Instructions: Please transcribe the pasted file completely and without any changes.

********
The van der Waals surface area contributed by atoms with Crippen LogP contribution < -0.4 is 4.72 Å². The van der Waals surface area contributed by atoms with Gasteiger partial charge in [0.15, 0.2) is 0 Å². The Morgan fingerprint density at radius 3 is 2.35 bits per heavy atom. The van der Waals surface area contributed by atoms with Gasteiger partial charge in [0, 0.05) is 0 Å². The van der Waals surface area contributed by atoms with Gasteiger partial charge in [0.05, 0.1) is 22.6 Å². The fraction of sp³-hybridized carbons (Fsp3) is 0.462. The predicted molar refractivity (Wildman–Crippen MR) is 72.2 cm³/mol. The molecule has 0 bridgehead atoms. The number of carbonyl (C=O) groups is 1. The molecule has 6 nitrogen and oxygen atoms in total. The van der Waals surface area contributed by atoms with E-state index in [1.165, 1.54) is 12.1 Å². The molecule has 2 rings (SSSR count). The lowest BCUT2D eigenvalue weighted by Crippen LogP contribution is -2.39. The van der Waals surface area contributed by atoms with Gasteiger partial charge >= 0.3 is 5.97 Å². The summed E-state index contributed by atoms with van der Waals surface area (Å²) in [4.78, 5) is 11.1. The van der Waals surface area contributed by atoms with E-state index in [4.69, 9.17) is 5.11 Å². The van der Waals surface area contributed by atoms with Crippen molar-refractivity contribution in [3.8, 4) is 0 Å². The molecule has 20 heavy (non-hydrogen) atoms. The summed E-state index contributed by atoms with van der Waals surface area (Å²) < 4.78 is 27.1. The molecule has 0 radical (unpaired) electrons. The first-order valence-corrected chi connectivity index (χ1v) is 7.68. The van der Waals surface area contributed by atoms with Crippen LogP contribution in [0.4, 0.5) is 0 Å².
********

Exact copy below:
The van der Waals surface area contributed by atoms with Crippen LogP contribution < -0.4 is 4.72 Å². The van der Waals surface area contributed by atoms with Gasteiger partial charge in [0.15, 0.2) is 0 Å². The Morgan fingerprint density at radius 3 is 2.35 bits per heavy atom. The van der Waals surface area contributed by atoms with Gasteiger partial charge in [0, 0.05) is 0 Å². The van der Waals surface area contributed by atoms with Gasteiger partial charge in [0.05, 0.1) is 22.6 Å². The fraction of sp³-hybridized carbons (Fsp3) is 0.462. The predicted molar refractivity (Wildman–Crippen MR) is 72.2 cm³/mol. The molecule has 0 bridgehead atoms. The number of carbonyl (C=O) groups is 1. The molecule has 6 nitrogen and oxygen atoms in total. The van der Waals surface area contributed by atoms with E-state index in [1.165, 1.54) is 12.1 Å². The molecule has 2 rings (SSSR count). The lowest BCUT2D eigenvalue weighted by Crippen LogP contribution is -2.39. The van der Waals surface area contributed by atoms with Gasteiger partial charge >= 0.3 is 5.97 Å². The summed E-state index contributed by atoms with van der Waals surface area (Å²) in [4.78, 5) is 11.1. The van der Waals surface area contributed by atoms with E-state index in [4.69, 9.17) is 5.11 Å². The van der Waals surface area contributed by atoms with Crippen molar-refractivity contribution in [3.8, 4) is 0 Å². The molecule has 20 heavy (non-hydrogen) atoms. The summed E-state index contributed by atoms with van der Waals surface area (Å²) < 4.78 is 27.1. The molecule has 0 radical (unpaired) electrons. The first-order valence-corrected chi connectivity index (χ1v) is 7.68. The van der Waals surface area contributed by atoms with Crippen LogP contribution in [0.4, 0.5) is 0 Å².